The publication of Wide Sargasso Sea brought Rhys, then in her mid-70s, the greatest recognition she had ever had, and she enjoyed her sudden celebrity considerably, although not without reservations. By this time, a successful novelist was expected to project a personality cult, but Rhys did not at all want her work to be assimilated to her person. Here the autobiographical elements of her fiction could cause confusion and distress; some of Rhys’s heroines may have been prostitutes, but that did not mean that the writer had been one, too. She was fierce (and just) in her insistence that her work should stand autonomously, apart from her equally extraordinary life.
Rhys conceived Wide Sargasso Sea, in part, as a rebuttal to Charlotte Brontë’s Jane Eyre—to its demeaning depiction of the island-born Mrs. Rochester as deranged. Ironically, Rhys had played that role herself often enough: in her drunken altercations with various neighbors, she fought like a hellcat, scratching and biting and sometimes landing in jail or a mental institution. She wrestled often with the demon of English respectability and usually lost. At the end of her life, no longer able to look after herself, she was installed by friends in a pink boudoir in their London home; after an initial idyll, she became so unpleasant that those friends took to calling her Johnny Rotten. Madwoman in the attic, indeed.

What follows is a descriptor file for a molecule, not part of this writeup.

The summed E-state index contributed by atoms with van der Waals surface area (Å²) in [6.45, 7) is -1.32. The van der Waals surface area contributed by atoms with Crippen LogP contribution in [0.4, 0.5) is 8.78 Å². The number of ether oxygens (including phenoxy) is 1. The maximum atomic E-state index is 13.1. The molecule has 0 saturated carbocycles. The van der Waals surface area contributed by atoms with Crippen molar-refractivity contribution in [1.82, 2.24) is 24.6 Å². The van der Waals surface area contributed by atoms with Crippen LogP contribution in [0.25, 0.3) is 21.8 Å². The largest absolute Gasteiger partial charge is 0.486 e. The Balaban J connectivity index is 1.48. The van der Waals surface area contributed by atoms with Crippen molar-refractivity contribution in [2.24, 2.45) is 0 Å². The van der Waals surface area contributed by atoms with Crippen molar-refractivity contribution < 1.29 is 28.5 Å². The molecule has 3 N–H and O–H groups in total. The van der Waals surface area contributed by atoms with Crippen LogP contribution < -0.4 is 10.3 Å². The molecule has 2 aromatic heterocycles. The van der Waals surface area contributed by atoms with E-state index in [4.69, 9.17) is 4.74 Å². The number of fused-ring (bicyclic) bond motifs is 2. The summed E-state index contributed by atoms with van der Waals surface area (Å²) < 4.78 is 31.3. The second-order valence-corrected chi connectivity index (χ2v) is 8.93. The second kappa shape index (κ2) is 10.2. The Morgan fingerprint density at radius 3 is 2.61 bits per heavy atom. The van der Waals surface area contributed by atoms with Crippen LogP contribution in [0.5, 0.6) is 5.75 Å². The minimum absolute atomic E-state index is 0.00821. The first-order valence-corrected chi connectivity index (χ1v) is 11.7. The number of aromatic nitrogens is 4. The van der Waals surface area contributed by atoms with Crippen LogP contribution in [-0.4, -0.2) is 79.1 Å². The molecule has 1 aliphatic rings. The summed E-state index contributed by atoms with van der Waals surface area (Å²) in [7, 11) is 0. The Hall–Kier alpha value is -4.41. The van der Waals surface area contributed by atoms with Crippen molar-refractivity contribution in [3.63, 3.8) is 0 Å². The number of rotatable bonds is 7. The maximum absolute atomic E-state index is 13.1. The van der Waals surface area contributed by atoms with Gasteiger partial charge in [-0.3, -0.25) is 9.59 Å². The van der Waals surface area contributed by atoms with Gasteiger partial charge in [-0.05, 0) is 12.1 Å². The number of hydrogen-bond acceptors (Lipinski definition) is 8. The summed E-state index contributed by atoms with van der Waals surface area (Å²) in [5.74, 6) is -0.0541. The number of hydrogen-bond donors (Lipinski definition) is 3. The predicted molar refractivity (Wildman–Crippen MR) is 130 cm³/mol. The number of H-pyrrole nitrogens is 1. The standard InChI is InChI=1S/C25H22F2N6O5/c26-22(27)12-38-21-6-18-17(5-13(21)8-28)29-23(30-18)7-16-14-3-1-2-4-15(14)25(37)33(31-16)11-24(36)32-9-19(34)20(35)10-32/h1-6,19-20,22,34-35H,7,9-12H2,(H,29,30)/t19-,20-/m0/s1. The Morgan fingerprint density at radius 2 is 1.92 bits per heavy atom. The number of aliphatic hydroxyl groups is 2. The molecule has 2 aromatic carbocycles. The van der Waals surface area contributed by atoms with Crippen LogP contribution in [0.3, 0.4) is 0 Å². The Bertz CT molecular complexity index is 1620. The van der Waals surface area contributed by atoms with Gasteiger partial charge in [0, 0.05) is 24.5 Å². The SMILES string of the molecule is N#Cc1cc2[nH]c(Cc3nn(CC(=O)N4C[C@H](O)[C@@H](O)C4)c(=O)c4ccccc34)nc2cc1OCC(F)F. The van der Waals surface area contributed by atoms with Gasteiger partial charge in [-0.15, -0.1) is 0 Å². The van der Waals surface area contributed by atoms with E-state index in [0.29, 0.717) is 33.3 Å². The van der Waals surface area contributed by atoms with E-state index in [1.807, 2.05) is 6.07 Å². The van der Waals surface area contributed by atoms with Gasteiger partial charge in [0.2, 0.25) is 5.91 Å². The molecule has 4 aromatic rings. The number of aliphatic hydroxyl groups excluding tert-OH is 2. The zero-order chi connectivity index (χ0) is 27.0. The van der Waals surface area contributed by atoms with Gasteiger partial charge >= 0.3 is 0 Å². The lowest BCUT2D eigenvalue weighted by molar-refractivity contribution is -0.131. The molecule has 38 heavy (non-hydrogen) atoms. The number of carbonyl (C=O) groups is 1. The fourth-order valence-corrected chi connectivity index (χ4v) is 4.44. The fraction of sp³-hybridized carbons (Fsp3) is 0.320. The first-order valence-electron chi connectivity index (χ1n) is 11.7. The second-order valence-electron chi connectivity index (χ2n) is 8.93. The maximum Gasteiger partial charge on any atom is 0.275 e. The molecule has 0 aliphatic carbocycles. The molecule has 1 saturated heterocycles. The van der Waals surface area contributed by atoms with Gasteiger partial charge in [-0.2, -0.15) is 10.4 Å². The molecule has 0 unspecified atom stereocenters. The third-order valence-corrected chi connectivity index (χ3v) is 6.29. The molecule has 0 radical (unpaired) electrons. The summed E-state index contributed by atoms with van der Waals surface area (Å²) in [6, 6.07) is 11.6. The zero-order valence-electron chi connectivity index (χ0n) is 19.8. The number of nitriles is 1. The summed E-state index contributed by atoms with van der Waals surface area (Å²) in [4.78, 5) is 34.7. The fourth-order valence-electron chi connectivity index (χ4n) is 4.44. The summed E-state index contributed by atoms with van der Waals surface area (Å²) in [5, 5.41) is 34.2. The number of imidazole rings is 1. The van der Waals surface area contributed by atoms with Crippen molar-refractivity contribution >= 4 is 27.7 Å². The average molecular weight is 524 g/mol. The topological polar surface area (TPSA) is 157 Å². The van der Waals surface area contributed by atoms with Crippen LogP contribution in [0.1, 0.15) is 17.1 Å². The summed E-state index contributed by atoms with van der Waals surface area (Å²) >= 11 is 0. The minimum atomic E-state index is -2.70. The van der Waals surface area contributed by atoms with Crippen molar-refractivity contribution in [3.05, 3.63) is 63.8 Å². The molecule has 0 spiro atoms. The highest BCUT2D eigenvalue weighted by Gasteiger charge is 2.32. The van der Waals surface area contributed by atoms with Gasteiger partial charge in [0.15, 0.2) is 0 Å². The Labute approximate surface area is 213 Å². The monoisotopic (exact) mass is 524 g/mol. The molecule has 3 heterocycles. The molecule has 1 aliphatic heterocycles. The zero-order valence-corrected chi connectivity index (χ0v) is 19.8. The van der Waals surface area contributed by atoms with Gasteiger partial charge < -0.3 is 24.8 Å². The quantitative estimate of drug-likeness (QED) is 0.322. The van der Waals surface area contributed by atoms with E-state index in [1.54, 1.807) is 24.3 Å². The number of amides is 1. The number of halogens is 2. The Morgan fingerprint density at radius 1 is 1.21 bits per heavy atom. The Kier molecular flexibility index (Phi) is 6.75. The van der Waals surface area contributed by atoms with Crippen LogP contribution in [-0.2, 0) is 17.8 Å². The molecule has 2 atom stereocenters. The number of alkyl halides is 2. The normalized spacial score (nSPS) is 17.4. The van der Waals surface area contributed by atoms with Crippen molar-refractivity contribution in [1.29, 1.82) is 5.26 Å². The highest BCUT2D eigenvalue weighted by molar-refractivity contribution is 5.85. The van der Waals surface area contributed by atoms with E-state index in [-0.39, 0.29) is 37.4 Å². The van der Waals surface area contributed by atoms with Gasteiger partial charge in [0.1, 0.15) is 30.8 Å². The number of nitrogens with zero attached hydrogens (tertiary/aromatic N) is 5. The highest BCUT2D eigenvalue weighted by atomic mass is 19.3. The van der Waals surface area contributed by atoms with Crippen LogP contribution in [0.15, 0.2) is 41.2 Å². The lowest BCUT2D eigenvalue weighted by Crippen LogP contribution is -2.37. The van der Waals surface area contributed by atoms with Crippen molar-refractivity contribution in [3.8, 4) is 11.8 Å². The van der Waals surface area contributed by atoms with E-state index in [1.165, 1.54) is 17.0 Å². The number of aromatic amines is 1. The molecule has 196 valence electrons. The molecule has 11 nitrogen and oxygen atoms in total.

Beyond Rhys’s quarrel with Brontë, Wide Sargasso Sea is fundamentally about cultural incomprehension: all the ways in which the European mind is threatened by that other, island way of being. Obeah does come into it, obliquely. Rhys, always at odds with the British society in which she was encysted for most of her life, captured the same idea in the short story “Let Them Call It Jazz,” based on her own brief 1949 stay in Holloway Prison’s hospital wing, though in this case she differentiated the narrator plainly from herself by making her a woman of color. “I don’t belong nowhere, really,” the character says, “and I haven’t money to buy my way to belonging. I don’t want to either.” Neither did Rhys, who despite her long exile in a strange and often unwelcoming land, always remained adamantly herself.